The season may be on hold for the Locust Grove Lady Wildcats soccer program but with a 3-0 region rank from this season before novel Coronavirus (COVID-19) put a damper on things, the season was positive for head coach Danna Seigle.
Seigle may have been sitting at home during the stoppage of this season but that didn’t stop her from answering some questions related to the season. Like how the program is adapting to the stoppage of play or how she helps the seniors stay level.
Even with the future being uncertain, Seigle works hard to keep the program’s hard-working athletes calm.
Darius Goodman: This isn’t how the season was expected to go. But from the beginning to the stoppage. How was it?
Danna Seigle: Well, we are 3-0 in the region, so that’s positive; besides Ola, however, we have yet to face our toughest region competitors. I’m sure that everyone agrees how devastating the stoppage has been to momentum and to morale, though. One of the greatest surprises has been the strength of our freshman. While we anticipated midfielders Alli Jones and Ava Veliz to contribute substantially as freshmen—and they definitely have—defender Alex Olszewski has been a bright and unexpected light in this new group.
DG: Who showed the most improvement?
DS: I’ve been really impressed at the improvement from our junior keeper, Olivia Potts, as well as utility player Izzy Taylor, who is only entering her second season of soccer. Midfielder Hannah Royer was our top utility player last season, but with one club season now under her belt, she has proven to be even more of an asset on the field.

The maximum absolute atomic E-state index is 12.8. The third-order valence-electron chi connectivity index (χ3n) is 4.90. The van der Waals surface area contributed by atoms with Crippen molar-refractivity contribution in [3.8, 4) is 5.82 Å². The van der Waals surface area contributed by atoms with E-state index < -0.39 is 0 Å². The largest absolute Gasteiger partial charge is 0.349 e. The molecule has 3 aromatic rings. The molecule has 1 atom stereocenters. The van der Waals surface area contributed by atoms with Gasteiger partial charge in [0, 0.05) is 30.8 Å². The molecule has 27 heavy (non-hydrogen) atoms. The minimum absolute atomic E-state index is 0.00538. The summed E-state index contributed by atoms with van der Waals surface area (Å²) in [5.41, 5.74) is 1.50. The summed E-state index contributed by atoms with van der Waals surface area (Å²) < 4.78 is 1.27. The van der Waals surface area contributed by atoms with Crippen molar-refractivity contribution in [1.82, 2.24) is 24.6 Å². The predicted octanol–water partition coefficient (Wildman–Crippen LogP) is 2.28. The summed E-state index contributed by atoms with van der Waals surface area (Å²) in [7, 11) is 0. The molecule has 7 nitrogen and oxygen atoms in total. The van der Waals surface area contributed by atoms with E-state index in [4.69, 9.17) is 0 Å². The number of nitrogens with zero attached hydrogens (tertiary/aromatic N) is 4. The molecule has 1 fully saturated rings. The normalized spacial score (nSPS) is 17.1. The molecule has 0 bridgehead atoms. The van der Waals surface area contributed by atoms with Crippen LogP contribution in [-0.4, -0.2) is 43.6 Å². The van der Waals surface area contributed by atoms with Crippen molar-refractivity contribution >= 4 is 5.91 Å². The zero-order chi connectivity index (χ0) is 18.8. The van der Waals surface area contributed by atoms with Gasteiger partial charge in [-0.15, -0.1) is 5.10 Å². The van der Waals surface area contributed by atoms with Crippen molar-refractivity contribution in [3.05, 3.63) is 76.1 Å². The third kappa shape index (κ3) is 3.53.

Center back Meghan Hoopingarner has always been a solid player and was a standout last year, but is proving to be an even stronger threat this season. Center back Raegan Kirkland has played phenomenally well — although a very strong player last year, she was fresh off of an ACL surgery that slowed her down considerably. She’s a powerhouse all the way this year!
Striker McKay Seigle continues to do beautiful things with the ball, especially since she entered the season with the confidence her skills deserve. I would be remiss not to recognize our newest player, Mary Katherine “MK” Presley, though! She’s a stellar athlete who made a name for herself in both flag football and basketball and was convinced by friends to try out for soccer with no experience other than as a four-year-old.
She’s proof that hard work, athleticism, and coachability can contribute far more to playing time than skill and experience. Unfortunately for us, she’s a senior, because I don’t ever want her off of the field!
DG: How do you work to get them to the next level when they can’t showcase on the field?
DS: I wish I knew the answer to this. When it comes to teenage girls, the emotional side plays a huge role in performance. Given the circumstances, their emotions are currently all over the place, especially our seniors.
As of this, the rest of their season is unknown. Will they have the opportunity to play again? Will they have a run at state? Or have they already played their last game? Their hearts are breaking with uncertainty and fear and I struggle with how to help them through it.